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Posts Tagged ‘Alice Munro’

Beginning a story or a novel, Alice Munro says, is the easy part …

“Endings are another matter.  When I’ve shaped the story in my head, before starting to put it on paper, it has, of course, an ending.  Often this ending will stay in place right through the first draft.  Sometimes it stays in place for good.  Sometimes not.  The story, in the first draft, has put on rough but adequate clothes, it is “finished” and might be thought to need no more than a lot of technical adjustments, some tightening here and expanding there, and the slipping in of some telling dialogue and chopping away of flabby modifiers.  It’s then, in fact, that the story is in the greatest danger of losing its life, of appearing so hopelessly misbegotten that my only relief comes from abandoning it.  It doesn’t do enough.  It does what I intended, but it turns out that my intention was all wrong.  Quite often I decide to give up on it.  (This was the point at which, in my early days as a writer, I did just chuck everything out and get started on something absolutely new.) And now that the story is free from my controlling hand a change in direction may occur.  I can’t ever be sure this will happen, and there are bad times, though I should be used to them.  I’m no good at letting go, I am thrifty and tenacious now, no spendthrift and addict of fresh starts as in my youth.  I go around glum and preoccupied, trying to think of ways to fix the problem.  Usually the right way pops up in the middle of this. A big relief, then.  Renewed energy.  Resurrection.  Except that it isn’t the right way.  Maybe a way to the right way. Now I write pages and pages I’ll have to discard.  New angles are introduced, minor characters brought center stage, lively and satisfying scenes are written, and it’s all a mistake.  Out they go.  But by this time I’m on the track, there’s no backing out.  I know so much more than I did, I know what I want to happen and where I want to end up and I just have to keep trying till I find the best way of getting there.”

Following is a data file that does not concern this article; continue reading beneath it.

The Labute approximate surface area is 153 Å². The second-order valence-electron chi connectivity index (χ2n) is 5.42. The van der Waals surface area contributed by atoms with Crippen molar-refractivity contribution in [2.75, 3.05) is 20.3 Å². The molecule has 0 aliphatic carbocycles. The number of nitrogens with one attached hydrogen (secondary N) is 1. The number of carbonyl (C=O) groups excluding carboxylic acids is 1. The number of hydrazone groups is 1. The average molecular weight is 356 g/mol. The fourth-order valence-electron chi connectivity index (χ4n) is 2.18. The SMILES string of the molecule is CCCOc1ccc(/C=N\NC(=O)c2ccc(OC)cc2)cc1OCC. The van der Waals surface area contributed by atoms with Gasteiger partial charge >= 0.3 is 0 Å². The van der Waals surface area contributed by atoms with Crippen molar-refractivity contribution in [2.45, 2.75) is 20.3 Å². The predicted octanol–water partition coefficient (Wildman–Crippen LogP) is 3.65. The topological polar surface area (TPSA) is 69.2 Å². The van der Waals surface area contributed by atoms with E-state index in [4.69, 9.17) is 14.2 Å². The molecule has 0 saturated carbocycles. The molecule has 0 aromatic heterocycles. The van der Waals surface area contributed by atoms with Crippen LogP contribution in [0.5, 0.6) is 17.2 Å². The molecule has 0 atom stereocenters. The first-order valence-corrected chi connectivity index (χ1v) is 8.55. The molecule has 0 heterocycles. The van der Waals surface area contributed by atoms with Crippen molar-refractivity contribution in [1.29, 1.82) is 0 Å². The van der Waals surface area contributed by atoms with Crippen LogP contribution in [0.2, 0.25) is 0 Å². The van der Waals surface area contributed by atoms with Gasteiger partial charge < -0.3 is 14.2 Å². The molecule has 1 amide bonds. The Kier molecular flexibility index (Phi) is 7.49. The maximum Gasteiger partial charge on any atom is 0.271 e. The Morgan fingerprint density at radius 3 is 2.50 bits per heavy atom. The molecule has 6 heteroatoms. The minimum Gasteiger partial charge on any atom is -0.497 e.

From the Introduction to Selected Stories.

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… and why we shouldn’t all be writing novels:

Ebenbach.coverWe are frequently told, by the market and also by the novelists that the market promotes, to revere certain forms of writing over others. The publishing industry by necessity emphasizes profits, and novels sell better than collections of short stories, which means there’s pressure on fiction writers; often we start out writing short stories, on our own or in creative writing workshops, but we soon feel pressured to “graduate” to the novel. The short story is generally regarded as inferior, nothing more than a stepping stone. Yet there is no objectively best form of writing – only the form that suits us best.